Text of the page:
Indian ivory statue of a female found in ruins of ancient Pompeii, Italy and mistaken as ‘Goddess Lakshmi Idol‘.
This statuette is estimated to be from pre-mauryan period (before 300 BCE) and during that time, India had trading relations with few european countries.
In 1939, Italian archeologist Prof Maiuri, discovered an artifact in the ruins of ancient Pompeii, that had a very Indian origin. He stimated it to be from 1 CE.
Pompeii was an ancient Roman town-city near modern Naples, in the Campania region of Italy, in the territory of the comune of Pompei. Pompeii, along with Herculaneum and many villas in the surrounding area, was mostly destroyed and buried under 4 to 6 m (13 to 20 ft) of volcanic ash and pumice in the eruption of Mount Vesuvius in 79 CE.
So, this Indian idol must belong to few more years before pompeii got destroyed.
Before 2nd century BCE portable figurines and plaques made of terracotta, bone, and ivory featuring bejewelled female figures were produced and widely distributed throughout India.
They were even exported as a part of trade with europe.
A heavy, multi-chained necklace with a triangular pendant blossom in between her breasts, while two more lotus forms protrude from the necklace immediately below each shoulder.
Those lotuses must have made Prof Maiuri think that this is Goddess Lakshmi.
There are multiple instances in Indian history and puranas where many women wore lotuses.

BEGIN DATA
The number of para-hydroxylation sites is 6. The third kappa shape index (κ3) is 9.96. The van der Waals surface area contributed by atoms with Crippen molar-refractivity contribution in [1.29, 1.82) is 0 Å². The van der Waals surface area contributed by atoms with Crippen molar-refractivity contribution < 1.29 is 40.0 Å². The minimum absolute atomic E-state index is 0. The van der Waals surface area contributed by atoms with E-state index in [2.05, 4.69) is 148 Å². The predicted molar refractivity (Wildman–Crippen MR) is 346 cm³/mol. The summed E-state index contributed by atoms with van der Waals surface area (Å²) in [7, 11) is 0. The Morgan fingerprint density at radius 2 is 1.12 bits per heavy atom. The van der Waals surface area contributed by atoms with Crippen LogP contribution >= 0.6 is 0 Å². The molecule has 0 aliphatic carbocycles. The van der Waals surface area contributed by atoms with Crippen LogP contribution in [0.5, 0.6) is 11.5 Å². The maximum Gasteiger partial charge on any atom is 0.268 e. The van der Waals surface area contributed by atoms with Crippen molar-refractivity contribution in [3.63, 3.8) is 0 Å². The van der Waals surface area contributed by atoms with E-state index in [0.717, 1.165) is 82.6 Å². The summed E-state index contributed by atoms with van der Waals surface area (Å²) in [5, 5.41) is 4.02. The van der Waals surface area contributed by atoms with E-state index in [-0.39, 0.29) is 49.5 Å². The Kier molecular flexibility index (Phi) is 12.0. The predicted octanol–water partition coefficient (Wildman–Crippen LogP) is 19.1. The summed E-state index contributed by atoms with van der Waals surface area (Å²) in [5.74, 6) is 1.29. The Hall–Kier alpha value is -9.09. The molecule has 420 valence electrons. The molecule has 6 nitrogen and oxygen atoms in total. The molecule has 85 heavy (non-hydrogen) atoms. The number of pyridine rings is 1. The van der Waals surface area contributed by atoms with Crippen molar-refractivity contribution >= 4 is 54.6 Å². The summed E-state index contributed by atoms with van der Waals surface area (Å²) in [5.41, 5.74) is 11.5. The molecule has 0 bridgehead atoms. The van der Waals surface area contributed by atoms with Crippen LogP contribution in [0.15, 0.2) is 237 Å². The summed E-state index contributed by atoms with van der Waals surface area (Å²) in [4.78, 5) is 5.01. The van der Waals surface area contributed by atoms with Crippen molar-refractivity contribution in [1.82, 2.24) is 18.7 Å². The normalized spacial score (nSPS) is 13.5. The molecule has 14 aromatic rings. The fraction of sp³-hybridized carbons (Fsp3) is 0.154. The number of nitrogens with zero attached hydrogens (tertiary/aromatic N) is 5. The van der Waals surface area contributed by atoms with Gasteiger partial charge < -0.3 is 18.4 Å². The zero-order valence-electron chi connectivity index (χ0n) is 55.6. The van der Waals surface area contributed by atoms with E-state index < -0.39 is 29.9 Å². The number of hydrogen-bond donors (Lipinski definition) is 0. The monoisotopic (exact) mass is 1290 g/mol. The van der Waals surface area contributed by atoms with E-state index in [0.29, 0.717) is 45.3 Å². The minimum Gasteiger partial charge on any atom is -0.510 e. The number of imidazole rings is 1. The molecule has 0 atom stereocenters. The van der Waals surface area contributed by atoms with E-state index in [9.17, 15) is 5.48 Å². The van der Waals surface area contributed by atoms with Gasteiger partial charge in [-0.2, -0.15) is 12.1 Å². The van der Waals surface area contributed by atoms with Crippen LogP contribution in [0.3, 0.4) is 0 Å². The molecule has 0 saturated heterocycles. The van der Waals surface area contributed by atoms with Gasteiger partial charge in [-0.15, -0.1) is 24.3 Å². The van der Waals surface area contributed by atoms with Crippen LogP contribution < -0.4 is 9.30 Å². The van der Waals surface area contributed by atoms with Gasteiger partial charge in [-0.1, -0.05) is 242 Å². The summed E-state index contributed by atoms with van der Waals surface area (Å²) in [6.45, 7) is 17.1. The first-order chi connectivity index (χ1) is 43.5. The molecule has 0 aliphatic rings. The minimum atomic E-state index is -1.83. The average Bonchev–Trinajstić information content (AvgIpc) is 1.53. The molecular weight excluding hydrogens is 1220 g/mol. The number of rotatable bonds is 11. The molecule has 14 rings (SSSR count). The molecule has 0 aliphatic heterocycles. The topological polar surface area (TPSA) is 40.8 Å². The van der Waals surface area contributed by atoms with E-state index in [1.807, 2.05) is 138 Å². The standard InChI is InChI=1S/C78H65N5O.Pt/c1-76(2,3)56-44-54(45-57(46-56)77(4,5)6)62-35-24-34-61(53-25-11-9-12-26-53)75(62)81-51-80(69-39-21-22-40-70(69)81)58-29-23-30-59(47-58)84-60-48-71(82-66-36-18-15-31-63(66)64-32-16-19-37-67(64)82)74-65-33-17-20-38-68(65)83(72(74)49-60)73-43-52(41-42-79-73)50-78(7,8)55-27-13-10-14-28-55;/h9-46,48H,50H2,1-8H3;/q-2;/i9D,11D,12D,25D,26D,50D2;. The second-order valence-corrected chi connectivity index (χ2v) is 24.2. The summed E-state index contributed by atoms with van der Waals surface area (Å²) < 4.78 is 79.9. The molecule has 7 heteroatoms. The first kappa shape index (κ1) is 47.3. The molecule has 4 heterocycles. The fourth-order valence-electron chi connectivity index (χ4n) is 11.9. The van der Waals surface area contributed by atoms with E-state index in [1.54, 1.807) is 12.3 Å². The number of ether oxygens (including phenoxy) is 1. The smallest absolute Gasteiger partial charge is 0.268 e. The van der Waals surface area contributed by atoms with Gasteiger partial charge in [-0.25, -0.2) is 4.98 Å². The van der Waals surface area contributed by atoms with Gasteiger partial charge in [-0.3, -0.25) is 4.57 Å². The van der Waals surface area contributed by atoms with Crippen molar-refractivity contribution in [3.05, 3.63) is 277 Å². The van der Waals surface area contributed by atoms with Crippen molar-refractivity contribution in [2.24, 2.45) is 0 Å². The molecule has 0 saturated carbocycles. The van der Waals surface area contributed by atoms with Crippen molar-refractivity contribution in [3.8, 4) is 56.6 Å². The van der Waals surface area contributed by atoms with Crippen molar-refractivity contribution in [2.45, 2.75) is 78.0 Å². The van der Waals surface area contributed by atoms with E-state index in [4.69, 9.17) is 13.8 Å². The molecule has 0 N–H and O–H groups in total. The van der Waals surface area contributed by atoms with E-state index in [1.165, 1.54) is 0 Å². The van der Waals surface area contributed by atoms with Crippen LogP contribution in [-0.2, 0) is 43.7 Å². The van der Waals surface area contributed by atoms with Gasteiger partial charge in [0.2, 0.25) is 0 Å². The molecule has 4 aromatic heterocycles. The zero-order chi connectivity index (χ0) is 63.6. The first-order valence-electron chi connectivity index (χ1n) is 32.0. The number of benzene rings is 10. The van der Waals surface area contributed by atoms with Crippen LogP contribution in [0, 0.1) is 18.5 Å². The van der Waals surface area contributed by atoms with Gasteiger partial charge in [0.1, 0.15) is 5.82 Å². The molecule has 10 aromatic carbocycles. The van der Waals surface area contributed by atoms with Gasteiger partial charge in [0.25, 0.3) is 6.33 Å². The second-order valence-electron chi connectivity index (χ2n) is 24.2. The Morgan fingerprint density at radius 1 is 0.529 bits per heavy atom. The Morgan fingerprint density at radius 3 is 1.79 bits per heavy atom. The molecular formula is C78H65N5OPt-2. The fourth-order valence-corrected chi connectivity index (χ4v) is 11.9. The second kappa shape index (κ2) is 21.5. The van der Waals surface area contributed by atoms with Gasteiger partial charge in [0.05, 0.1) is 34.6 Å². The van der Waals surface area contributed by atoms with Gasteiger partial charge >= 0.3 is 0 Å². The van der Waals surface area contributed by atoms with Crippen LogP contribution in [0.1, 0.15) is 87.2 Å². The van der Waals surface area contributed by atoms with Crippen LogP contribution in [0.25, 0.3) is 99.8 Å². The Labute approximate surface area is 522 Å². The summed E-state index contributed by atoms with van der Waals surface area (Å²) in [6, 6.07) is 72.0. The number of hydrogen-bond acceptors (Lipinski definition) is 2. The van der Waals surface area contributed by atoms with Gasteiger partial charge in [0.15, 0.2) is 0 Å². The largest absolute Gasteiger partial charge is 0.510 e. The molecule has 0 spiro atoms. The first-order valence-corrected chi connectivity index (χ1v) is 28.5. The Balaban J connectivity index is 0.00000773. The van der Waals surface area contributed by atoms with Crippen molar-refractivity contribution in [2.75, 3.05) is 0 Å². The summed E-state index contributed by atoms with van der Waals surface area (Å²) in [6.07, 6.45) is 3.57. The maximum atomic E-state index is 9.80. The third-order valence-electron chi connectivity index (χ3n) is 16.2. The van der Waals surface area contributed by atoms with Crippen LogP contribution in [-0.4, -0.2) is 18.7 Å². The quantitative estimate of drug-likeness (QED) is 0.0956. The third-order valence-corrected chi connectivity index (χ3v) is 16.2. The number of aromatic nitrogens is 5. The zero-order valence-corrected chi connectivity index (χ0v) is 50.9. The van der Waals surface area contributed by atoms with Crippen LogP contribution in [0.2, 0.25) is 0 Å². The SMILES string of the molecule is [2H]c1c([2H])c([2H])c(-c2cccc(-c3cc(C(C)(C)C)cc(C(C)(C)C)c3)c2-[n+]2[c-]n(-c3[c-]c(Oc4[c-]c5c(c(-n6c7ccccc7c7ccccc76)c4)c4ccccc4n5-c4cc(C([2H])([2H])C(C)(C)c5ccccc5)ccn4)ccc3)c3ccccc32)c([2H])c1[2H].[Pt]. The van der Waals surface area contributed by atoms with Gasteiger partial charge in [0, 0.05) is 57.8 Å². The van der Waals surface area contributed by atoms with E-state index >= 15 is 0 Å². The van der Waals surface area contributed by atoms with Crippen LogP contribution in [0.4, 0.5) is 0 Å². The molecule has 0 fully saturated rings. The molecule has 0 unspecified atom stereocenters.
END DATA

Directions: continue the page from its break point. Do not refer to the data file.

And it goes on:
Draupadi asks for rare Saugandhika lotus flower from himalayas to worship Lord Siva and Bheema fights takes help of Hanuman to with a demon protecting those flowers (Mahabharata – Vana Parva).
There is a letter ‘si’, which is inscribed on the statuette’s base in kharoshthi (a script used in northwest India), but that has nothing to do with Goddess Lakshmi.
Italians used to make similar statues of their love goddess Venus and this could be an Indian version of the same.(see above picture of right)
In terms of iconography and technique, the closest comparisons can be made with ivory figurines recovered from the central and northwestern parts of the sub-continent and datable to the 1st century CE.
Two of these examples were found at the sites of Bhokardan and Ter in central India and third was excavated in Begram, Afghanistan along with a large cache of ivory, bone, glass, and metal objects.
Infact, posture of this figure appears provocative and could have been used as a decorative piece or representation of Kama Sutra in those days.
This ivory statuette found in a residence on the Via della Abbondanza in Pompei had a dye house next to it.
This idol could have been sent to Italy with a shipment of Indigo dyes from India.